If the image light is unpolarized, a microlouvered film such as a privacy filter (for example 3M ALCF: http://products3.3m.com/catalog/us/en001/electronics_mfg/vikuiti/node_PSG4KNNLC2be/root_GST1T4S9TCgv/vroot_S6Q2FD9X0Jge/gvel_ZF5G3RNK7Bgl/theme_us_vikuiti—3—0/command_AbcPageHandler/output_html) can be used to absorb the escaping image light while providing the user with a see-thru view of the environment. In this case, the absorbance or transmittance of the microlouvered film is dependent on the angle of the light, Where steep angle light is absorbed by the microlouvered film and light at less of an angle is transmitted by the microlouvered film. For this reason, in an embodiment, the combiner 602 with the microlouver film is angled at greater than 45 degrees, as shown in
Another aspect of the present invention relates to eye imaging. In embodiments, a camera is used in connection with an upper optical module 202 such that the wearer's eye can be imaged using pixels in the “off” state on the DLP.
In embodiments, the eye imaging camera may image the wearer's eye at a moment in time where there are enough “off” pixels to achieve the required eye image resolution. In another embodiment, the eye imaging camera collects eye image information from “off” pixels over time and forms a time lapsed image. In another embodiment, a modified image is presented to the user wherein enough “off” state pixels are included that the camera can obtain the desired resolution and brightness for imaging the wearer's eye and the eye image capture is synchronized with the presentation of the modified image.
The eye imaging system may be used for security systems. The HWC may not allow access to the HWC or other system if the eye is not recognized (e.g. through eye characteristics including retina or iris characteristics, etc.). The HWC may be used to provide constant security access in some embodiments. For example, the eye security confirmation may be a continuous, near-continuous, real-time, quasi real-time, periodic, etc. process so the wearer is effectively constantly being verified as known. In embodiments, the HWC may be worn and eye security tracked for access to other computer systems.
The eye imaging system may be used for control of the HWC. For example, a blink, wink, or particular eye movement may be used as a control mechanism for a software application operating on the HWC or associated device.
The eye imaging system may be used in a process that determines how or when the HWC 102 delivers digitally displayed content to the wearer. For example, the eye imaging system may determine that the user is looking in a direction and then HWC may change the resolution in an area of the display or provide some content that is associated with something in the environment that the user may be looking at. Alternatively, the eye imaging system may identify different user's and change the displayed content or enabled features provided to the user. User's may be identified from a database of users eye characteristics either located on the HWC 102 or remotely located on the network 110 or on a server 112. In addition, the HWC may identify a primary user or a group of primary users from eye characteristics wherein the primary user(s) are provided with an enhanced set of features and all other user's are provided with a different set of features. Thus in this use case, the HWC 102 uses identified eye characteristics to either enable features or not and eye characteristics need only be analyzed in comparison to a relatively small database of individual eye characteristics.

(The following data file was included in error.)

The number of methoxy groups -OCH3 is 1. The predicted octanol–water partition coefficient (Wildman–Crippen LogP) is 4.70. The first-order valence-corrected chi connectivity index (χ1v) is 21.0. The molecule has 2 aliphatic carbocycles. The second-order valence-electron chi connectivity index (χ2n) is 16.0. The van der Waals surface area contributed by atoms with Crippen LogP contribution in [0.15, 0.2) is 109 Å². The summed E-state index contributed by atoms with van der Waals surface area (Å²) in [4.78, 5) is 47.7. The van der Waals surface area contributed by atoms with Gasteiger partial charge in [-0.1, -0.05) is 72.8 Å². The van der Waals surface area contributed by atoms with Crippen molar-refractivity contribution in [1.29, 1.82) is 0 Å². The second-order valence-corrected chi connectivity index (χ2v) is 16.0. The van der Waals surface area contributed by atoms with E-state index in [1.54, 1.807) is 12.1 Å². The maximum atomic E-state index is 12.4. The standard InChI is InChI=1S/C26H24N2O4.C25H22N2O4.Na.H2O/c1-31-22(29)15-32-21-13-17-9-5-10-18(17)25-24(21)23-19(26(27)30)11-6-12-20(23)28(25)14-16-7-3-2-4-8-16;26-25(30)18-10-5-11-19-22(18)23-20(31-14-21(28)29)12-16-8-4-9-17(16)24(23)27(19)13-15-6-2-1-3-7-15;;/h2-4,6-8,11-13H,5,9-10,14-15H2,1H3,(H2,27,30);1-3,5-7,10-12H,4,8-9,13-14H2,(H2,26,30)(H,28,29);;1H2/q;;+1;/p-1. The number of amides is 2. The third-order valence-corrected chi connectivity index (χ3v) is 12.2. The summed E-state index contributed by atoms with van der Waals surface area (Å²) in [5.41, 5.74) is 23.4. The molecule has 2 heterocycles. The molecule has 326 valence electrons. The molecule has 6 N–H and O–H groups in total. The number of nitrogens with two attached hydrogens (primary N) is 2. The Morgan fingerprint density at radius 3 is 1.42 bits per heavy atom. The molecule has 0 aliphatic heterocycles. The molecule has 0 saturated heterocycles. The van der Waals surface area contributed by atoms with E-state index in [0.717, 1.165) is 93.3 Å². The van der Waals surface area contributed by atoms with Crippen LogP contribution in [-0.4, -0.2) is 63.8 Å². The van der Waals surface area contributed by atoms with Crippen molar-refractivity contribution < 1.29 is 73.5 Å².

Another aspect of the present invention relates to the generation of peripheral image lighting effects for a person wearing a HWC. In embodiments, a solid state lighting system (e.g. LED, OLED, etc), or other lighting system, may be included inside the optical elements of an lower optical module 204. The solid state lighting system may be arranged such that lighting effects outside of a field of view (FOV) of the presented digital content is presented to create an emersive effect for the person wearing the HWC. To this end, the lighting effects may be presented to any portion of the HWC that is visible to the wearer. The solid state lighting system may be digitally controlled by an integrated processor on the HWC. In embodiments, the integrated processor will control the lighting effects in coordination with digital content that is presented within the FOV of the HWC. For example, a movie, picture, game, or other content, may be displayed or playing within the FOV of the HWC. The content may show a bomb blast on the right side of the FOV and at the same moment, the solid state lighting system inside of the upper module optics may flash quickly in concert with the FOV image effect. The effect may not be fast, it may be more persistent to indicate, for example, a general glow or color on one side of the user. The solid state lighting system may be color controlled, with red, green and blue LEDs, for example, such that color control can be coordinated with the digitally presented content within the field of view.